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1,000 umbrellas light up Laguna’s Main Beach for artist’s ‘Shoreline Project’

Around sunset, drums began to pulsate — the sound radiating across Laguna Beach’s Main Beach. Like a blooming flower, an umbrella opened, then another, then another, until 1,000 had been opened.

Elizabeth Turk’s “Shoreline Project” on Saturday marked a continuation of her “Seashell X-Ray Mandala” series. For each LED-illuminated umbrella, the Newport Beach artist X-rayed mollusk shells and configured the images into mandala patterns.

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The beach exhibit was part of the Laguna Art Museum’s sixth annual Art & Nature festival, which ran Thursday through Sunday.

Mandala — meaning “universe” in Sanskrit, a language of ancient India — is an art form in the Hindu and Buddhist traditions. In some religious conventions, mandalas represent a universe in balance with itself. After being painstakingly created, it is nearly immediately destroyed.

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At first, the crowd of volunteers Saturday awkwardly jumped up and down with the umbrellas. Slowly though, they extended across the beach. Some waved their umbrella gracefully, as if it were an extension of their arm. Some flicked their umbrella’s lights off and on to the drums’ cadence.

Some participants came from down the street, some were from Los Angeles, Florida and Reno. Some were in their 80s. Some brought children barely toddling.

The project included about 100 professional dancers from seven dance companies to interact with and provide choreography for other participants.

“One thing I asked all the choreographers to do was to think about how we can present … different ways to use the umbrellas so that people might be able to join in as well,” said lead choreographer Lara Wilson.

“The umbrella is kind of freeing because it [takes] the focus off the individual … and it’s more about the organism of 1,000 umbrellas than it is the one,” Wilson said.

Many participants said they wanted to be part of an experience bigger than themselves.

Some danced with friends, some with family, while others danced with strangers, forming new bonds through the shared experience.

“It really does feel like you’re part of some sort of animal,” participant Julie Curtis said. “You feel like you’re part of a social group … or herd.”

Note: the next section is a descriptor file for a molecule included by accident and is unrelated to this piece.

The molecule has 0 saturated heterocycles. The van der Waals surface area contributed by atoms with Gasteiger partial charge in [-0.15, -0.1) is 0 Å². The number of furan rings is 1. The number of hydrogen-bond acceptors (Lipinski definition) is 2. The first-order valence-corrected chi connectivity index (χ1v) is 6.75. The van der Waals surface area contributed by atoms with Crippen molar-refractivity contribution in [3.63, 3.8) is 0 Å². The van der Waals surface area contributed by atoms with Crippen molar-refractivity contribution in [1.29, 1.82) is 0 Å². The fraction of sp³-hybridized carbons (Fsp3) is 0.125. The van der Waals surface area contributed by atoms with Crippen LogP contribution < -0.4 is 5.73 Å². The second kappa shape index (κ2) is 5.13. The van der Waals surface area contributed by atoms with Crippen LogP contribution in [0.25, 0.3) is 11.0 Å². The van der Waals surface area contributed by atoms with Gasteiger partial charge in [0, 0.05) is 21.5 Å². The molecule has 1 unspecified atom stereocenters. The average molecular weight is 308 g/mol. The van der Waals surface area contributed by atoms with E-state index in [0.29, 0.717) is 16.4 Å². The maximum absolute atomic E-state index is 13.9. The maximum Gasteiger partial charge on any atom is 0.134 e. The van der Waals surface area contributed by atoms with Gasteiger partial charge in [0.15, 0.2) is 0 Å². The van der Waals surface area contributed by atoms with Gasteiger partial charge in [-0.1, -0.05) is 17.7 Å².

Left. Right. Backward. Forward. Spin.

Slowly, leaders emerged and groups began to choreograph basic dances.

“You can feel the energy of the people around you, which enables you to participate and then move forward with another idea,” said professional dancer Taylor Unwin. “You feel supported by the people around you.

“I felt like I was there to facilitate … to inspire people to join in and to feel what it feels like to be part of a collective,” Unwin added. “[By the end of the performance] there was less of a divide between the audience and the dancers.”

Children played with one another, running along the shore, dragging their umbrellas behind.

Conga lines of at least 100 people formed along the shore. Waves crashing over ankles and toes were greeted with smiles and laughter.

A young couple sneaked a kiss under a black-and-white umbrella. They were still, while the kinetic energy of 999 umbrellas moved around them.

People formed large circles and ran forward to collapse them and then outward to expand them, like lungs inhaling and exhaling.

Turk said she set out to “create experiences inspiring joy, laughter and generosity.”

The next day, she released aerial footage of the exhibit to the participants. From above, it took a form reminiscent of stars or bioluminescent jellyfish.

“You see the different groups forming around the beach,” said Jennifer Rosenfeld, who came from Santa Monica to take part. “All these adults are just playing and having fun.”

Turk’s mother, Jill Robbins, waved her umbrella along with the others.

“I’m most proud of [her] sensitivity to nature [and] her desire to bring people together,” Robbins said of her daughter. “And I think she did it tonight.”

Katie Licari is a contributor to Times Community News.

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